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After last week’s brief dip into the Australian version of the Christmas season (ladies in billowing kaftans dining al fresco, the odd halfhearted attempt at lighting along the trunk of a palm tree and tinny carols playing in local shops) I was worried I wasn’t going to get my Yule groove back but fortunately the letters HND (Haneda – Tokyo International Airport) featured on my itinerary late last week. Although for 11-plus hours I had to endure the shocking experience that British Airways has become (thankfully, Japanese carrier ANA has announced it will soon swap services from Narita to Haneda), the prize at the end of the journey was sunny weather and a proper, delightfully perverted sense of the Christmas season.
Where Christmas has been all but extinguished in many of the key markets that gave rise to its commercialisation in the first place (US, Canada et al) and been replaced by bland, catch-all “holidays”, the Japanese have turned it into a shopping festival that not only makes the tills tinkle all over the country but has also become a magnet for Asian tourists looking for an excuse to spend.
All over Aoyama and Ginza, hordes of Indonesian, Taiwanese and Thai visitors could be seen loading up liveried Toyota Alphards (deluxe minivans) with purchases from Mitsukoshi, Tomorrowland, Uniqlo, Beams and other high-profile retailers. Come nightfall, groups were out in force to snap the illuminations in Marunouchi and Roppongi Hills and enjoy pop-up Christmas markets (German, and Finnish–themed) from Shibuya to Akihabara. As my colleague Helen said: “How strange and amazing that we have to fly all this way to feel a real sense of it being Christmas.”
On Friday evening we officially got into the swing of the season with a party in Aoyama that involved DJ Satosy on the turntables and clients and colleagues gathered for a few cocktails. Saturday was largely devoted to working through my Christmas list – a task that looked very daunting when I set out at 9am and had me grinning by the time I walked out of Isetan department store’s Shinjuku branch 12 hours later with everyone taken care of and all purchases perfectly wrapped.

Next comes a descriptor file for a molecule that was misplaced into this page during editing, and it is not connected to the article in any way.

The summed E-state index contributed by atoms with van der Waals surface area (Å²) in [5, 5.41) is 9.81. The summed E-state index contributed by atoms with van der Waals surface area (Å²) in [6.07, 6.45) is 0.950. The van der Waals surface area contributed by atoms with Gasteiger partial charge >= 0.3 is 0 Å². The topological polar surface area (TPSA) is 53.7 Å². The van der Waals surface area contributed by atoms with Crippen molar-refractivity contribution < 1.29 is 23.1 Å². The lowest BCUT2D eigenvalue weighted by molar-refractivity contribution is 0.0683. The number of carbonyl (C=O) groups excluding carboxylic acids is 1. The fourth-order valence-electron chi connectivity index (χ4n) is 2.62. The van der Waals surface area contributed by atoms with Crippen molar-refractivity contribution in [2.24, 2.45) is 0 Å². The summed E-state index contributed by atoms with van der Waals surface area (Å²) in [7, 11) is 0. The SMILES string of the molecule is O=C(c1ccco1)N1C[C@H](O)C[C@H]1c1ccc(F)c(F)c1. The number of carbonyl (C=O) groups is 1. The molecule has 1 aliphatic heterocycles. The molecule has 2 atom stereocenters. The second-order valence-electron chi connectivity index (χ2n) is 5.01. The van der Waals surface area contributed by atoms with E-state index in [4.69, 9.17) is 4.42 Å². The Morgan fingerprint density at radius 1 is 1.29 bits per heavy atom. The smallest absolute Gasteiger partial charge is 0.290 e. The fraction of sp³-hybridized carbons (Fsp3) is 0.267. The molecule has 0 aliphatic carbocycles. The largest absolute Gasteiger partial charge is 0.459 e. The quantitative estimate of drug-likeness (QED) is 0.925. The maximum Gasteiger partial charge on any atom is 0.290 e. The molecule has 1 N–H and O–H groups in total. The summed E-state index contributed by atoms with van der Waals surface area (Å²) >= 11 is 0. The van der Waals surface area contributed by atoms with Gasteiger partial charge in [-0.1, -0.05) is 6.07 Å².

Later, after a very delicious dinner at the LIFE son restaurant and equally tasty pancakes at Number A (all readers of this column who are frequent visitors to Tokyo should add both to their lists), a group of us made our way to a pair of tiny bars in Shinjuku Ni-chome for a few more drinks. We sipped shochu in a boutique-cum-bar that specialised in vintage ceramics and glassware while a few floors down we were treated to an impromptu, jazzy carol session by a host of talented regulars.
Not to be confused with the karaoke session that was going on one floor above, this tiny bar’s staff of two were just as skilled at playing the flute/harp/piano/violin as they were at pouring whiskey sours. Among the crowd (the bar could hold about 15 people – bartenders included) was the very talented Ryutaro Makino, who belted out sets of Christmas classics with other guests joining in to back him up – vocally and on the assorted instruments that hang from the walls. By the time Makino-san made his way to the exit at about 3am, it was time for most of us to find a cab for a snappy dash back to the hotel to pack and then head to Haneda.
Over the past few months I’ve coached my colleagues in the fine art of fighting jet lag by following the tried and tested STP (straight to plane) strategy that allows you to go direct from bar to gate via a hotel pit-stop and land in London completely rested and ready to put in a full day at the office.
On board the 777 back to London most of us settled in for a slumber-filled flight and felt fortunate that it was only during the final three hours of the flight that the toilets and sinks backed up, rather than during the first three.
When we touched down at Heathrow, we heard that a BA flight out of Narita (also carrying colleagues) had had to turn back after an hour in the air, after what looked like smoke in the cockpit.
“The perfect solution would have been both problems on the same aircraft,” remarked one colleague, suggesting that they could have used the water bubbling up from the sinks to deal with the issues in the cockpit.
Safely through border control and customs, we fanned out in preparation for the final week in the office. With two days left at HQ, we just have the company bash in London, a client dinner in Toronto, a Christmas lunch in Zürich – and then it’s three weeks off in the mountains. All that’s left to say is “Merry Christmas” to all the loyal readers of this page.
Tyler Brûlé is editor-in-chief of Monocle magazine
More columns at ft.com/brule
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